Fans who wish to publicly pay respects to Carrie Fisher and Debbie Reynolds will have a chance to do so as the location and date of their public memorial has been announced. Carrie Fisher’s brother, Todd Fisher, made the announcement on his website on Friday, January 27.
The memorial will be at the Forrest Lawn Cemetery Hollywood Hills at the Freedom Theater. According to the website, the service will begin at 1 p.m. The complete text of the announcement reads as follows.
“On Saturday, March 25th, there will be a public memorial for my Mother, Debbie Reynolds, and my sister, Carrie Fisher at Forrest Lawn Cemetery Hollywood Hills at the Freedom Theater. We will be celebrating their lives with friends, family members, and the people who loved them, you. The service will begin at 1:00 PM and immediately afterwards, those who want to walk to their final resting place are welcome to do so. There are a limited number of seats available, and it will be on a first come first come, first seated basis, There are no tickets, it is first come, first seated. There will be room for overflow in the huge lobby as well as the outside with screens to watch and hear the service. “
The announcement comes exactly one month to the day after Carrie Fisher died from a cardiac incident. Her mother, Debbie Reynolds passed away the next day from an intracerebral hemorrhage.
A private funeral for the pair was held for family and close friends on January 6. Photographs of the ceremony revealed Todd Fisher carrying a giant Prozac pill that Carrie Fisher had purchased years ago. Todd spoke about the odd choice of container for Carrie’s ashes later, telling reporters that his sister had adored the giant pill. Todd and Billie Lourd, Carrie Fisher’s daughter, decided that Carrie would have wanted to rest there.
— BuzzFeed (@BuzzFeed) January 6, 2017
Carrie Fisher was best known for her role in the Star Wars franchise, starring as one-third of the iconic trio that headed the original trilogy. As Princess Leia Organa-Skywalker, Fisher lay the groundwork for a new style of heroine when Star Wars premiered in 1977. A confident and take-charge leader, Leia was quick to trade barbs with any villain or hero that crossed her path. Whether it was telling co-star Harrison Ford that she would sooner kiss a Wookie in 1980’s The Empire Strikes Back, or telling Grand Moff Tarkin that she smelled his distinct stench aboard the Death Star, Princess Leia was a force to be reckoned with.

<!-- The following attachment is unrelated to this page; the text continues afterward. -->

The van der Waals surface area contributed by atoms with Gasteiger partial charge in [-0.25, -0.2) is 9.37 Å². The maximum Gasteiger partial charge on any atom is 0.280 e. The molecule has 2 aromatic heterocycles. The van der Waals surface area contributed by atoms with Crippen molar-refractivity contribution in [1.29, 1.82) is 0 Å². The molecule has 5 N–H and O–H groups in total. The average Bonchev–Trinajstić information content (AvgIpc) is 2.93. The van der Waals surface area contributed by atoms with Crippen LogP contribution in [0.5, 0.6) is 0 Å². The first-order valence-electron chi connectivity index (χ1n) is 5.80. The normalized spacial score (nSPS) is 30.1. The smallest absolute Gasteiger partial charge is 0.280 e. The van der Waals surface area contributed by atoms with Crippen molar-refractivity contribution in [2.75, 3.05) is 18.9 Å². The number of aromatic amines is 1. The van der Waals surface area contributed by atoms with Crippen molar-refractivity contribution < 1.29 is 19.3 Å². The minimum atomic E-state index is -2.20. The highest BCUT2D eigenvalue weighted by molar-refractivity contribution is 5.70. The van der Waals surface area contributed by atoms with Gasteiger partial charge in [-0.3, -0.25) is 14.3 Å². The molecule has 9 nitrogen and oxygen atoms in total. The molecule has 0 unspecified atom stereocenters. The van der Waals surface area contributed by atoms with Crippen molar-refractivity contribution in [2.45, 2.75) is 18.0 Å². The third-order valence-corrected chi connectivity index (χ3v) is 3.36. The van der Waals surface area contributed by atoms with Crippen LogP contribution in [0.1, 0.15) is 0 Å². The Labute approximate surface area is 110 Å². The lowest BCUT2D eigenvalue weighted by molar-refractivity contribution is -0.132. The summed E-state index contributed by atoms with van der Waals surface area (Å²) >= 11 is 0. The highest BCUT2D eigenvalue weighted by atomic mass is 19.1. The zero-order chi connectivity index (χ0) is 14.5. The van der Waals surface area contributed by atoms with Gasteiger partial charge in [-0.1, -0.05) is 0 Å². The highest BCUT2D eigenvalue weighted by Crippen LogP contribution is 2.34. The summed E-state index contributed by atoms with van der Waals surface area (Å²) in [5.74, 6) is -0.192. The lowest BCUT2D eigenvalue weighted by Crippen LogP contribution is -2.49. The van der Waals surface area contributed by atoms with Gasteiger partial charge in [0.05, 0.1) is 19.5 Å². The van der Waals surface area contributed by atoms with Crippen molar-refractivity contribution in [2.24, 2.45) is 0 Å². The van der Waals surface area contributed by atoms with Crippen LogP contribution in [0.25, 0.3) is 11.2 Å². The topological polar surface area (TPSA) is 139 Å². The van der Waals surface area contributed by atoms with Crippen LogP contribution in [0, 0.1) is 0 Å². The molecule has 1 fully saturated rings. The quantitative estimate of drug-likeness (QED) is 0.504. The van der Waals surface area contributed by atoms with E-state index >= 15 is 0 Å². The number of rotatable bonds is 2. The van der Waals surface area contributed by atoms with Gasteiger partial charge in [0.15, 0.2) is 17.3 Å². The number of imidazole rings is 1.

Fisher was also a prolific author, publishing eight novels. She was also one of the go-to writers to repair screenplays; she is credited with doctoring Sister Act, Last Action Hero, and The Wedding Singer among many others.
Carrie Fisher was a staunch activist and advocate of mental health issues. She suffered from bipolar disorder and used prescription medication and cocaine to self-medicate. She also self treated through the use of electroconvulsive therapy, at one point, undergoing treatments every six weeks. Her candid admissions of her struggles with addiction and her illness opened the door for other celebrities and everyday people to speak publicly about their own personal battles. Fisher was a firm believer that the stigma associated with mental illness was baffling and encouraged people to come clean about their issues.
Debbie Reynolds was an iconic actress of the stage and screen, best known for her roles in such historic films as Singin’ in the Rain, Tammy and the Bachelor, and The Unsinkable Molly Brown. She was also the star of the self-named sitcom The Debbie Reynolds Show for a single year. She was a prolific actress, starring or appearing in nearly 90 films and television shows in her 68 years as an actress.
[Feature Image by STRMX/AP Images]